Wall Street Journal analysis uncovers scope of Trump’s web of debt and the financial institutions ‘in a potentially powerful position over the incoming president.’ While concerns over Trump’s conflicts of interest continue to mount, the president-elect has thus far failed to address the issue.
As many suspected, President-elect Donald Trump’s web of business conflicts is much more complicated than he has let on.
An analysis by the Wall Street Journal published Thursday found that the incoming president owes at least $1.85 billion in debt to as many as 150 Wall Street firms and other financial institutions.
According to the examination of legal and property documents, “Hundreds of millions of dollars of debt attached to Mr. Trump’s properties, some of them backed by Mr. Trump’s personal guarantee, were packaged into securities and sold to investors over the past five years,” thus “broadening the tangle of interests that pose potential conflicts for the incoming president’s administration.”
In May, Trump filed documents with the Federal Election Commission (FEC) that disclosed $315 million owed to 10 companies—but that only included debts for companies that Trump completely controls, “excluding more than $1.5 billion lent to partnerships that are 30 percent owned by him,” WSJ reported.
“As a result,” wrote WSJ reporters Jean Eaglesham and Lisa Schwartz, “a broader array of financial institutions now are in a potentially powerful position over the incoming president.”
Put more directly, as Think Progress‘s Judd Legum did: “As president, Trump will be responsible for regulating entities that he also owes money to.”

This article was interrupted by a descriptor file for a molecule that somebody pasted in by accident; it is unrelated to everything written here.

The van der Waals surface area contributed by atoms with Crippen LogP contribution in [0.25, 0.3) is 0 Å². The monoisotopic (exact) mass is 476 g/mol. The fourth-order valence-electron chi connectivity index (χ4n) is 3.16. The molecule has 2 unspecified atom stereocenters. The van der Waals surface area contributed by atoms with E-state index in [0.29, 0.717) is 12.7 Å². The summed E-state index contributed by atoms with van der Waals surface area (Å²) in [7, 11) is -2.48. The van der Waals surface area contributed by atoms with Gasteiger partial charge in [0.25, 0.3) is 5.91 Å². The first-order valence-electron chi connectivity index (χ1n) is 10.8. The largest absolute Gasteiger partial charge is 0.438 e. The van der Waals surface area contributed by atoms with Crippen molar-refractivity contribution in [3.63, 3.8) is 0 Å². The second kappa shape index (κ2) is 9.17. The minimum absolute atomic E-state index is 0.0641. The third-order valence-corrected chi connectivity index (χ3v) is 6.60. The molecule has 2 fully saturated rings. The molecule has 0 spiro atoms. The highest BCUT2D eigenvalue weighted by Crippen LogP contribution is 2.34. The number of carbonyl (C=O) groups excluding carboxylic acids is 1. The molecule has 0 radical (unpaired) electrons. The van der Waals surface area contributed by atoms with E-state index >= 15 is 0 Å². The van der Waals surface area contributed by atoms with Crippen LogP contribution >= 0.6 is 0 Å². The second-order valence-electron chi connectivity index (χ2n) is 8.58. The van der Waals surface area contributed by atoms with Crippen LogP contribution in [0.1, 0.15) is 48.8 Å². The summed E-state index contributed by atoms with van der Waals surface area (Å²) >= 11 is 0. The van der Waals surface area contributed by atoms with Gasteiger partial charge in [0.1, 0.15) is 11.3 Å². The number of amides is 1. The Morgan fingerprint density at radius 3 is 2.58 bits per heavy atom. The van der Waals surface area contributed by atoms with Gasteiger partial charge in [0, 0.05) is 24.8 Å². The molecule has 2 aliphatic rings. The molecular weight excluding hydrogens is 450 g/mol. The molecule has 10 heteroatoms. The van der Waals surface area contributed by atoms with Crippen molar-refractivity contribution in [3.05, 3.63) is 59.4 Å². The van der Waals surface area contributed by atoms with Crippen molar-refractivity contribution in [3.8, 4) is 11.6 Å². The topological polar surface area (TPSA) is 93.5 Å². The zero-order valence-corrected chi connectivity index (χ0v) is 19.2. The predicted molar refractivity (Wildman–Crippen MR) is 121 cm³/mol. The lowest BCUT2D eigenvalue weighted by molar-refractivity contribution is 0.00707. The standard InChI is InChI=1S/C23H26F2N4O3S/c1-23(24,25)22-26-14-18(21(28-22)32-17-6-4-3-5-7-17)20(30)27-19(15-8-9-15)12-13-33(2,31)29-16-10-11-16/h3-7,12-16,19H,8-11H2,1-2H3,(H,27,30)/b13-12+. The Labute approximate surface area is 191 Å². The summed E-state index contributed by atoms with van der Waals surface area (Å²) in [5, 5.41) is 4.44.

In one troubling example, the investigation found that Wells Fargo, currently underinvestigation for a years-long banking fraud scandal, “runs at least five mutual funds that own portions of Trump businesses’ securitized debt;” is “a trustee or administrator for pools of securitized loans that include $282 million of loans to Mr. Trump;” and “acts as a special servicer for $950 million of loans to a property that one of Mr. Trump’s companies partly owns.”
“Once he takes office,” Eaglesham and Schwartz observed, “Mr. Trump will appoint the heads of many of the regulators that police the bank.”
The spread of Trump’s debt can in large part be attributed to the process known as “securitization,” when debt is repackaged into bonds and sold off. More than $1 billion of debt connected to the president-elect has been handled in this way.
While concerns over Trump’s conflicts of interest continue to mount, the president-elect has thus far failed to address the issue. Despite warnings from ethics attorneys, he has refused to divest his business holdings, though there were reports that he would hand the reins of the real estate empire over to his sons and advisors, Donald Jr. and Eric. At the same time, a December press conference was postponed and is now scheduled for Jan. 11—the same day as some of his more controversial appointees’ confirmation hearings.